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First Kill

  by David Hagberg

(about 374 pages)
total words
of all the books in our library
of all the books in our library
passive voice
of all the books in our library
all adverbs
of all the books in our library
of all the books in our library
of all the books in our library

clippings from this book

We’ve analyzed hundreds of millions of words, from thousands of different authors, training our linguistic models to recognize the most vivid words in the English language… the words that create the most intense sensory experiences: colors, textures, sounds, flavors, and aromas.

Based on our analysis, we’ve scanned through the pages of this book to find the two pages at the extremes, both the most-passive and the most-vivid pages, so that you can compare them side-by-side and see the difference:

is, forgot to sign. And no one upstairs wants to deal with it. Frankly I think someone screwed up and doesn’t want to admit it.” “Might be better to let sleeping dogs lie.” “I intend to do just that, which is why I called you personally. All I want is an operational name to tidy the record.” “I’ll have Mrs. Goldberg pull the files for you.” Plonski signed out, telling the chief clerk that he was going home for some sleep and wouldn’t be back till tomorrow, and was on the road a few minutes before nine. He stopped at a Shell station, where he filled up his green Chevy Impala and phoned Pat. “I’m home sleeping. If anyone calls, tell them I’m not to be bothered until dinnertime.” She was angry. “Are you with Mac?” “Honest to God, no.” “But you’re doing something for him that no one at work is supposed to know about. That’s it, isn’t it?” “I’ll explain when I get home.” “Goddamnit, Janos, I’m afraid.” “Don’t be,” he said. Mac hadn’t warned him specifically to be careful who he told, but the implication had been there. And Trotter had been lying through his teeth this morning. The problem was that already too many people apparently knew what Mac had been ordered to do. It was sloppy; more than that, it was incredibly dangerous. But the thought had struck him even before Trotter had left his office that whoever the East Coast American was who’d been have at San Antonio. The explosion was apparently to be used as a diversion. He was either coming by sea or leaving that way.” “Or both,” Baranov said. “Si.” Or neither, Baranov said to himself after he hung up. He put his tea aside, took off his pool jacket and swim trunks, got an empty glass and sat down beside the Vargas, his feet in the pleasantly warm water. He held out his glass and Karina poured some brandy for him. “Pretty morning,” she said. “Indeed it is,” Baranov said. He took a drink. Harsh, filthy stuff compared to vodka. Even champagne—a good vintagewas better. But while in Rome. “Good news, you two.” Matias glanced at the phone. “Who was it?” “Torres. He said that your would-be assassin is dead.” The general nodded, but Karina raised her glass in salute. “That’s good, Vasha. Very good. We need to celebrate.” “My bedroom?” Baranov asked. The general nodded again, a faint smile on his thin lips. “Too bad we don’t have any films.” “Yes, too bad,” Baranov said, rising. “Bring the bottle.” It was nearly noon before the Vargas left, neither of them bothering to take a shower, which bothered Baranov to no end. He’d never liked dirty people. After he’d cleaned up and got dressed in light linen slacks and a loose cotton shirt, he went out to the pool, where the cook laid out a lobster salad, croissant, butter and a bottle of Chopin, his favorite Polish vodka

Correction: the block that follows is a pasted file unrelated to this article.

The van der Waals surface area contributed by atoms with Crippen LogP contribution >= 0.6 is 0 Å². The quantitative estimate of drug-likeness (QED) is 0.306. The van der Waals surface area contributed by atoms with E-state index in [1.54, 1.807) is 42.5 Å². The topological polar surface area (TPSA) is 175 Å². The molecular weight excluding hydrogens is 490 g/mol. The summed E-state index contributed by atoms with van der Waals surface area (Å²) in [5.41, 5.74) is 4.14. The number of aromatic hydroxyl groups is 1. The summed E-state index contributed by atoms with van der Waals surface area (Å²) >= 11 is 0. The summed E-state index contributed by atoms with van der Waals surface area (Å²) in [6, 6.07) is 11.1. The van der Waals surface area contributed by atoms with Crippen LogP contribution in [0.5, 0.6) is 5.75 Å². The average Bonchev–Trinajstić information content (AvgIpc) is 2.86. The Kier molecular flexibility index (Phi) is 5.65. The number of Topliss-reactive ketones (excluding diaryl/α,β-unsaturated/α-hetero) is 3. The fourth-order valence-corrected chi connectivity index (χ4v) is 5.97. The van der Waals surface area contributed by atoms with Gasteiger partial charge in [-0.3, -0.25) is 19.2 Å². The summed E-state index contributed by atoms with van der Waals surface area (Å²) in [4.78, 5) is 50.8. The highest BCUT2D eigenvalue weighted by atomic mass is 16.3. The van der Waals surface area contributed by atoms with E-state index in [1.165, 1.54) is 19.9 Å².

emotional story arc

Click anywhere on the chart to see the most significant emotional words — both positive & negative — from the corresponding section of the text…
This chart visualizes the the shifting emotional balance for the arc of this story, based on the emotional strength of the words in the prose, using techniques pioneered by the UVM Computational Story Lab. To create this story arc, we divided the complete manuscript text into 50 equal-sized chunks, each with 1868.12 words, and then we scored each section by counting the number of strongly-emotional words, both positive and negative. The bars in the chart move downward whenever there’s conflict and sadness, and they move upward when conflicts are resolved, or when the characters are happy and content. The size of each bar represents the positive or negative word-count of that section.

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